The control intervention will be drug therapy with the most appropriate further antiepileptic drug (AED) for a particular child, depending on their presenting seizures and syndrome and previous drugs used, and chosen by the expert clinician responsible for management of the patient's epilepsy according to a standardised manual (consensus document) written following the initial workshop of the paediatric neurologists from all the trial centres.
Drug: Antiepileptic drug therapy
The control intervention will be drug therapy with the most appropriate further antiepileptic drug for a particular child, depending on their presenting seizures and syndrome and previous drugs used, and chosen by the expert clinician responsible for management of the patient's epilepsy.
- Number of seizures [ Time Frame: 6 - 8 weeks ]Number of seizures experienced during weeks 6 - 8
- Responder rate [ Time Frame: 8 weeks ]number of children seizure free and relationship between medium chain fatty acids and seizure control
- Retention on treatment [ Time Frame: 12 months ]retention on treatment, quality of life and neurodevelopmental outcome
To learn more about this study, you or your doctor may contact the study research staff using the contact information provided by the sponsor.
Please refer to this study by its ClinicalTrials.gov identifier (NCT number): NCT02205931
|Contact: Helen Cross, FRCP(UK)||0044 207 599 firstname.lastname@example.org|
|Contact: Siobhan Titre-Johnson, MScemail@example.com|
|Birmingham Children's Hospital||Recruiting|
|Birmingham, United Kingdom, B4 6NH|
|Contact: Shakti Agrawal, MBBS 0044 1213338149 firstname.lastname@example.org|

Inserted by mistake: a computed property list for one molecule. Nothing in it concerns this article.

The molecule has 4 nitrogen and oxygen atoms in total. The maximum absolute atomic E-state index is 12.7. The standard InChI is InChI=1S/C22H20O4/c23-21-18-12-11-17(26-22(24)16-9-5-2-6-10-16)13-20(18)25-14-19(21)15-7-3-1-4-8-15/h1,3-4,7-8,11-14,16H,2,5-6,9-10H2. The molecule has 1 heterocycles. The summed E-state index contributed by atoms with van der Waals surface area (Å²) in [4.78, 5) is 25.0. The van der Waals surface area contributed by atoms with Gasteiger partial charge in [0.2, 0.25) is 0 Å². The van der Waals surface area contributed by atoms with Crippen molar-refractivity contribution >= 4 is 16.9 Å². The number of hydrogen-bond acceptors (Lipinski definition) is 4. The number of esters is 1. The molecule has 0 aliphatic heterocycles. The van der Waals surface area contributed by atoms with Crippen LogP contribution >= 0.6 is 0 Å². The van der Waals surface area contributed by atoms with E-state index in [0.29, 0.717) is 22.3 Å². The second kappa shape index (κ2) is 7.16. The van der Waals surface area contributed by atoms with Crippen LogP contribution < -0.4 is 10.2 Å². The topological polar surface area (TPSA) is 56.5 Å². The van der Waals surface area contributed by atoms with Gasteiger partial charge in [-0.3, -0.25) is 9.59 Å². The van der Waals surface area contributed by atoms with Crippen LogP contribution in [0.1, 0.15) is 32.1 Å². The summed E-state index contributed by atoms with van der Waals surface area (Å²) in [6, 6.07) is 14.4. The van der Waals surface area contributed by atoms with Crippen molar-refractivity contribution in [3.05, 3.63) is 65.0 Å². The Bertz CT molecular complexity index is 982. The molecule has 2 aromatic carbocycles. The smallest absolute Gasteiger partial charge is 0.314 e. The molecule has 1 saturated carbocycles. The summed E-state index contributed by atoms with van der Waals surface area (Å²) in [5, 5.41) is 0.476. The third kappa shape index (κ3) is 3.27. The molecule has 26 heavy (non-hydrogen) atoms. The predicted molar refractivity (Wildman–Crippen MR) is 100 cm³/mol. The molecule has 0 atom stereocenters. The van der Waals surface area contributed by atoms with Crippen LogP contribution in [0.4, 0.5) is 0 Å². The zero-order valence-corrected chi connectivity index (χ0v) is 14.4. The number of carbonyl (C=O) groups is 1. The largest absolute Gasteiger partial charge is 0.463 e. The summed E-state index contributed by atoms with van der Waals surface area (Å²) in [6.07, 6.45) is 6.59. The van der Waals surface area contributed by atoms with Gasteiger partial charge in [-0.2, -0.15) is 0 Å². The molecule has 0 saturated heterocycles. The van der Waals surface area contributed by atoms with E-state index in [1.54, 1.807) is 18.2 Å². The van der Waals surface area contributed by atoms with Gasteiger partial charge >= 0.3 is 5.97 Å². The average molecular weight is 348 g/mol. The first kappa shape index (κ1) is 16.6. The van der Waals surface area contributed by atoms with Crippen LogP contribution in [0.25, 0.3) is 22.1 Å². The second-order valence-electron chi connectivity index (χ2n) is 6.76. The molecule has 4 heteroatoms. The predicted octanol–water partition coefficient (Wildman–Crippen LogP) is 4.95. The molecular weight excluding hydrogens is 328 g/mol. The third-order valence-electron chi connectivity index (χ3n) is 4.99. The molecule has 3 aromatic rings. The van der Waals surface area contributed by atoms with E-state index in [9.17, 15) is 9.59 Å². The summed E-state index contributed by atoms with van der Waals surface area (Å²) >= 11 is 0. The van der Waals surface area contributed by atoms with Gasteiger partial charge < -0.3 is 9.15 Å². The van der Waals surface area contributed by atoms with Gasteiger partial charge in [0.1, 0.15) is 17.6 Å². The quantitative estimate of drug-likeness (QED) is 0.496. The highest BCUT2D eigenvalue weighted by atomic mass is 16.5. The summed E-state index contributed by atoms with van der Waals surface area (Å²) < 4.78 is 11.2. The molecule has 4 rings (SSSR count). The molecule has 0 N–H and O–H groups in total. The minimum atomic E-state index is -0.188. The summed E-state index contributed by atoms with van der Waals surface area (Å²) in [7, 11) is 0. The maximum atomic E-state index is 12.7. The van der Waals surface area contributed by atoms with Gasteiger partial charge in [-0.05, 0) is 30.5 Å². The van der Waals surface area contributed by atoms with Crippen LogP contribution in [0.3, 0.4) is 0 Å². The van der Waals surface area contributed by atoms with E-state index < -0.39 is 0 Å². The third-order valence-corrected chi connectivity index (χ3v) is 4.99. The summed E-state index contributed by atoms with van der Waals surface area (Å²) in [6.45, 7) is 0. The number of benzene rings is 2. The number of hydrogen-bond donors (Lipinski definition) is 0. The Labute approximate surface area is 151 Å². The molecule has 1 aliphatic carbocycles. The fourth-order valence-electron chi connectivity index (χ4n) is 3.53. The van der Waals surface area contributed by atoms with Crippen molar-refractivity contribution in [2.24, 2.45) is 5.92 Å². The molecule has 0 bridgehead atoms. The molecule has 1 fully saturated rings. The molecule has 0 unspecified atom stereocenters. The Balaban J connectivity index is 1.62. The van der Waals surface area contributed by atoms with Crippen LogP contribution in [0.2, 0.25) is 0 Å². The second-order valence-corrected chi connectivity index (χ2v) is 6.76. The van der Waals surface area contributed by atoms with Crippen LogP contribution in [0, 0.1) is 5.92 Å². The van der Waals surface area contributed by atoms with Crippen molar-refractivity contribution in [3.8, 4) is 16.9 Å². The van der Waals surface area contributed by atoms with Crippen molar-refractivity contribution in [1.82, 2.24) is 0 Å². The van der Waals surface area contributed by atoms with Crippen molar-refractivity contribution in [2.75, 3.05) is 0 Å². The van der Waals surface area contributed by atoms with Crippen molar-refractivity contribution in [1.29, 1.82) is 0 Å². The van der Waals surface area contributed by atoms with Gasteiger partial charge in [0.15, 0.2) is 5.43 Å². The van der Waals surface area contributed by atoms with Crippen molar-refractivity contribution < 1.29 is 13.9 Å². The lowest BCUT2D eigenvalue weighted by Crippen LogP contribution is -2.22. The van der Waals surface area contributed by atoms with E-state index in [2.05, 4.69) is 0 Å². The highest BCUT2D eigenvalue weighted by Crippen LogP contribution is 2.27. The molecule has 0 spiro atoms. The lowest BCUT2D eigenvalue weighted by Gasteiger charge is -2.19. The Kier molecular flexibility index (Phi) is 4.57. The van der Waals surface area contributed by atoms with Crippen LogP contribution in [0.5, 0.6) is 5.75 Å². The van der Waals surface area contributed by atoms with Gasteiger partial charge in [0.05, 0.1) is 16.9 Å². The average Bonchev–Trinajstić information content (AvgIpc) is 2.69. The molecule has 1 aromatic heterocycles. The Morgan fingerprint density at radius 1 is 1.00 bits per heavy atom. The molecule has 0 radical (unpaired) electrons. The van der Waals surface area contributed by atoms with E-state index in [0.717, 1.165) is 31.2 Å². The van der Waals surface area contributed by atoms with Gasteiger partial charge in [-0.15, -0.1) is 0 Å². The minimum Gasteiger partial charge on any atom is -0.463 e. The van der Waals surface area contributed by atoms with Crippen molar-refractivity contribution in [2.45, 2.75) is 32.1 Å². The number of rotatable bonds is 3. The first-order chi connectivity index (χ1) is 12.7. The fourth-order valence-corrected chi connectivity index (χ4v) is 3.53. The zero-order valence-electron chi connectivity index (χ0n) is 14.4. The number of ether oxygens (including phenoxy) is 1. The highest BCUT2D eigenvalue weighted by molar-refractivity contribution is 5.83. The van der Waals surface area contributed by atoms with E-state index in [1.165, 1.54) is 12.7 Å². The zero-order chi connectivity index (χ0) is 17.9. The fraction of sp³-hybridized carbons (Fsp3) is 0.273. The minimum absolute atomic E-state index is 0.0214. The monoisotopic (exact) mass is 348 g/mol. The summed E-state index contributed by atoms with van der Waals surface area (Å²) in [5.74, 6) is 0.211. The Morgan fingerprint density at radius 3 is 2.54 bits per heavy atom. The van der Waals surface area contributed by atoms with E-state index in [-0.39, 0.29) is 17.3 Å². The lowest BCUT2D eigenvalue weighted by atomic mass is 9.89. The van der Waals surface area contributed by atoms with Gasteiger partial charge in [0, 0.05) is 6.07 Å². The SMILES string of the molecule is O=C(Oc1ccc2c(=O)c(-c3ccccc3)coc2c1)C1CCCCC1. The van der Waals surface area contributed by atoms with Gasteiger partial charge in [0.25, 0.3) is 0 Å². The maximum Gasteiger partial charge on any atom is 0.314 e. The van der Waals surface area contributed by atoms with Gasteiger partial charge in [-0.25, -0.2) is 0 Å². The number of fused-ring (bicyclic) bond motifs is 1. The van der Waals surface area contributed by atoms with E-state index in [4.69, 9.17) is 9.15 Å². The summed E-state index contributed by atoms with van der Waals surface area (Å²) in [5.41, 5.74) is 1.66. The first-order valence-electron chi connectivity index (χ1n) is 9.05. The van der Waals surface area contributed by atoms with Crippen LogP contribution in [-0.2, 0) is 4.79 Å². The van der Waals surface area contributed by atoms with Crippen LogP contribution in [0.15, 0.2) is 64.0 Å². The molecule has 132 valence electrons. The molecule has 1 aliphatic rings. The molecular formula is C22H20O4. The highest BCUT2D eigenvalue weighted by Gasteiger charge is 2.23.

|Principal Investigator: Shakti Agrawal, MBBS|
|Bristol Royal Hospital for Children||Recruiting|
|Bristol, United Kingdom, BS2 8AE|
|Contact: Andrew Mallick, FRCPCH|
|Principal Investigator: Andrew Mallick|
|Cambridge, United Kingdom, CB2 0QQ|
|Contact: Alasdair Parker, MA 0044 1223 245151 email@example.com|
|Principal Investigator: Alasdair Parker, MA|
|Lancashire Teaching Hospitals NHS Foundation Trust||Recruiting|
|Lancashire, United Kingdom|
|Contact: Helen Basu Helen.Basu@lthtr.nhs.uk|
|Principal Investigator: Helen Basu|
|Leeds Teaching Hospital||Recruiting|
|Leeds, United Kingdom, LS1 3EX|
|Contact: Helen McCullagh, RCPCH 0044 113 243 2799 firstname.lastname@example.org|
|Principal Investigator: Helen McCullagh, RCPCH|
|Alder Hey Children's Hospital||Recruiting|
|Liverpool, United Kingdom, L12 2AP|
|Contact: Rachel Kneen, BMBS 0044 151 2525163 email@example.com|
|Principal Investigator: Rachel Kneen, BMBS|
|Great Ormond Street Hospital||Recruiting|
|London, United Kingdom, WC1N 3JH|
|Contact: Christin Eltze, MD Res 0044 207 405 9200 ext 5438 firstname.lastname@example.org|
|Principal Investigator: Christin Eltze, MD Res|
|St George's University Hospitals NHS Foundation Trust||Recruiting|
|London, United Kingdom|
|Contact: Penny Fallon Penny.Fallon@stgeorges.nhs.uk|
|Principal Investigator: Penny Fallon|
|Royal Manchester Children's Hospital||Recruiting|
|Manchester, United Kingdom, M13 0JE|
|Contact: Tim Martland, RCPCH 0044 161 276 1234 email@example.com|
|Principal Investigator: Tim Martland, RCPCH|
|The Newcastle Upon Tyne Hospitals NHS Foundation Trust||Recruiting|
|Newcastle upon Tyne, United Kingdom|
|Contact: Anita Devlin Anita.Devlin@nuth.nhs.uk|
|Principal Investigator: Anita Devlin|
|Sheffield Children's NHS Foundation Trust||Recruiting|
|Sheffield, United Kingdom|
|Contact: Archana Desurkar Archana.Desurkar@sch.nhs.uk|
|Principal Investigator: Archana Desurkar|
|Principal Investigator:||Helen Cross, FRCP(UK)||UCL Institute of Child Health|